Fracking hell – the PR machine is rolling

A flood of PR pieces in the ‘serious’ press this morning about Blackpool’s prospect of becoming the Dallas of the North care of fracking – the process of extracting natural gas from shale rock by injecting chemicals and fracturing it (fracking). You can find them in the Torygraph (probably the worst example), the Indy, the Guardian (probably the most balanced effort) and even the WSJ.

While there’s much talk of prosperity and the Aberdeen effect – and God knows the town needs it – what Blackpool doesn’t need is drinking water that goes up in flames, or another round of earthquakes. While jobs are welcome – invaluable, indeed – they can’t come ay any price. This kind of high-profile PR offensive shouldn’t be allowed to gloss over the risks of fracking. Until some of the questions are answered, Blackpool needs to keep the door ajar – if not quite closed – on fracking.

One final point; the gas fields in Morecambe Bay have been pumping out their produce since the mid-80s. Just when does Morecambe get its Aberdeen effect?

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Here come the new seats (same as the old seats)

Details have emerged (care of Guido Fawkes – see, he ain’t all bad, even if he has blocked me on Twitter) of the boundaries review which follows the coalition’s decision to get rid of 50 mps.

There’s a midnight media embargo on it, but it’s midnight where I am, so here’s an early look at how it lines up in Lancashire.

In Blackpool, it’s a case of back to the future – Blackpool South and Blackpool North and Fleetwood will be pretty much as they were from 1997 to 2010.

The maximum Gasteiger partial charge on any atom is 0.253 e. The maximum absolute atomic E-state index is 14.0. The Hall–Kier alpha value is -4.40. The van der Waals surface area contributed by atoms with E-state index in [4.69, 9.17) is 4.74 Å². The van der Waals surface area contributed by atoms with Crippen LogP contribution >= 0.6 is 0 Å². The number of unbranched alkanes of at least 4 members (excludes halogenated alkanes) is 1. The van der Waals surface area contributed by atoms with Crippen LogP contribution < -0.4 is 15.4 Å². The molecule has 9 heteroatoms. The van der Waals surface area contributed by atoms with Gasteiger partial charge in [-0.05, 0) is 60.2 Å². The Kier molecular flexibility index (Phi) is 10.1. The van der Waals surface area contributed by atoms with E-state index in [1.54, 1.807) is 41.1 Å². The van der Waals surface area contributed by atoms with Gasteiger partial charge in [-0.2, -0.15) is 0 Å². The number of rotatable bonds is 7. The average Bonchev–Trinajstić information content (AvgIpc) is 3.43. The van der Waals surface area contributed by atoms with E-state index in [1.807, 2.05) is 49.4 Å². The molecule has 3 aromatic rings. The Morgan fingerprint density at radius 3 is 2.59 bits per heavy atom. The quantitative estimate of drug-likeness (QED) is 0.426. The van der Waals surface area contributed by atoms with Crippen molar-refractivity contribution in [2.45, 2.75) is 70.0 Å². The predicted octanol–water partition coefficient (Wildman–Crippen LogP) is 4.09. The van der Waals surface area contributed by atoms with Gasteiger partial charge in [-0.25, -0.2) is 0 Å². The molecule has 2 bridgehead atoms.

Fylde gets Poulton-le-Fylde, which strengthens its Tory credentials even further, while Lancaster inhertits much of rural Wyre – again, just as it did before the last review, as well as a few Trough of Bowland towns, including Chipping and Ribchester, which have about as much in common with Lancaster as Fleetwood did. Morecambe and Lunesdale stays much as it ever did, with a bit more Lune Valley added in for good measure.

Chorley, South Ribble and West Lancashire stay much as they were before 2010.

In east Lancs, it all starts getting a bit more bizarre and unfamiliar. While Blackburn stays largely the same, Rossendale and Darwen is squeezed into Darwen and Haslingden, with Rochdale North and Rawtenstall taking the rest (and knocking a few grand off property values in the leafy Rossendale valley, no doubt).

Burnley is split down the middle, with half of it joining with Accrington and the other merging with Pendle. The fag end of Pendle becomes part of a Ribble Valley mega-seat, stretching from the Yorkshire border to the edge of Preston.

But even that doesn’t compare to the megaseat of Penrith and Kendal which stretches, in the commission’s own words, ‘From the outskirts of Carlisle to the Lancashire border.’

The consultation excercise will continue until 2013, after which you’ll see an epic bunfight between existing Tory MPs, not many of whom are ready for the knackers yard just yet, for the choicest morsels.